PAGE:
Over the next two years, whenever I thought seriously about the future, the only thing that seemed to make sense was entering a religious order. There were, of course, some doubts, some false starts, some hesitations and some worries about embarrassing myself, but eventually I decided to quit my job and, at age 28, enter the Society of Jesus.

Upon entering the novitiate, I was surprised to learn that most of my fellow novices had strong devotions to one or another saint. They spoke with clear affection for their favorite saints, almost as if they knew them personally. One novice was fond of Dorothy Day, quoting her liberally during our weekly community meetings. Another talked a great deal about St. Thérèse of Lisieux. But though my brother novices were sincere in their devotions and patiently related the lives of their heroes and heroines to me, I now found the idea of praying to the saints wholly superstitious. I wondered, what’s the point? If God hears your prayers, why do you need the saints?

That question was answered when I discovered the collection of saints’ lives that filled the creaky wooden bookcases in the novitiate library.

The first selection I pulled from the shelves resulted from some serious prompting from one novice: “You’ve got to read The Story of a Soul,” he kept telling me. “Then you’ll understand why I like Thérèse so much.”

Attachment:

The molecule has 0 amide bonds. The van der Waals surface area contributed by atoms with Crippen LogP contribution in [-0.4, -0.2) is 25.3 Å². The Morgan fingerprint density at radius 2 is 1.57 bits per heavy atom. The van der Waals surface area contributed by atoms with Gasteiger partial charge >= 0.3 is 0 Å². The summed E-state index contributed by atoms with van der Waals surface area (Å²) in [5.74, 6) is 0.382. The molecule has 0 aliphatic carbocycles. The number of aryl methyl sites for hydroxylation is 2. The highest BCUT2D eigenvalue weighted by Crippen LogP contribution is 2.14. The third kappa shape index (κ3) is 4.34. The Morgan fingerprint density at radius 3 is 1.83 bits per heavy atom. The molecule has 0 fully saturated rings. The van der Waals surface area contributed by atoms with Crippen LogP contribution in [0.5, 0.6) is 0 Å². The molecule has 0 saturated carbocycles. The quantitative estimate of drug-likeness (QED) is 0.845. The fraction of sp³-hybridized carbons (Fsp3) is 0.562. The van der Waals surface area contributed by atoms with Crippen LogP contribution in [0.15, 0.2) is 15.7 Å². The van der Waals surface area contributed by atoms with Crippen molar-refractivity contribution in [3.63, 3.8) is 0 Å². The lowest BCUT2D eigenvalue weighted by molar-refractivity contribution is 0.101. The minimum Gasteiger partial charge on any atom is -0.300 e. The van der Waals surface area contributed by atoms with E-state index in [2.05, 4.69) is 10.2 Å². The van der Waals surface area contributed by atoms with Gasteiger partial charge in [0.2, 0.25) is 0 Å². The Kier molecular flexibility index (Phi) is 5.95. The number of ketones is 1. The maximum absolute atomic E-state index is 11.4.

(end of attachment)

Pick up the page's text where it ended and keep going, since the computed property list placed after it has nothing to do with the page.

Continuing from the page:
At this point, I knew little about “The Little Flower,” and imagined Thérèse as a sort of shrinking violet: timid, skittish and dull. So I was astonished when her autobiography revealed instead a lively, intelligent and strong-willed woman, someone I might like to have known. Reading her story led me to track down other biographies, some well known, some obscure, in our library: St. Stanislaus Kostka, a young Jesuit saint, who despite vigorous protests from his family, walked 450 miles to enter the Jesuit novitiate. St. Teresa of Avila, who decided, to the surprise of everyone and the dismay of many, to overhaul her Carmelite order. And Pope John XXIII who, I was happy to discover, was not only compassionate and innovative, but also witty.

Gradually, I found myself growing fonder of these saints and feeling a growing tenderness toward them. I began to see them as models of holiness relevant to my own life. And I began to appreciate the marvelous particularity of their lives. Each saint was holy in his or her own unique way, and revealed God’s way of celebrating individuality. As C. S. Lewis writes in Mere Christianity: “How monotonously alike all the great tyrants and conquerors have been: how gloriously different are the saints!”

This gave me, and gives me, enormous consolation. For I eventually realized that none of us are meant to be Thérèse of Lisieux or Stanislaus Kostka or Pope John XXIII. “For me to be a saint means to be myself,” wrote Thomas Merton. Each saint lived his or her call to sanctity in different ways, and we are called to imitate them in their diversity. There is no need for anyone to do precisely what Mother Teresa or St. Francis of Assisi did. Instead, we are called to lead holy lives in our own places and own times and own ways. And that meant that my own quest for holiness was, ultimately, a quest to be myself.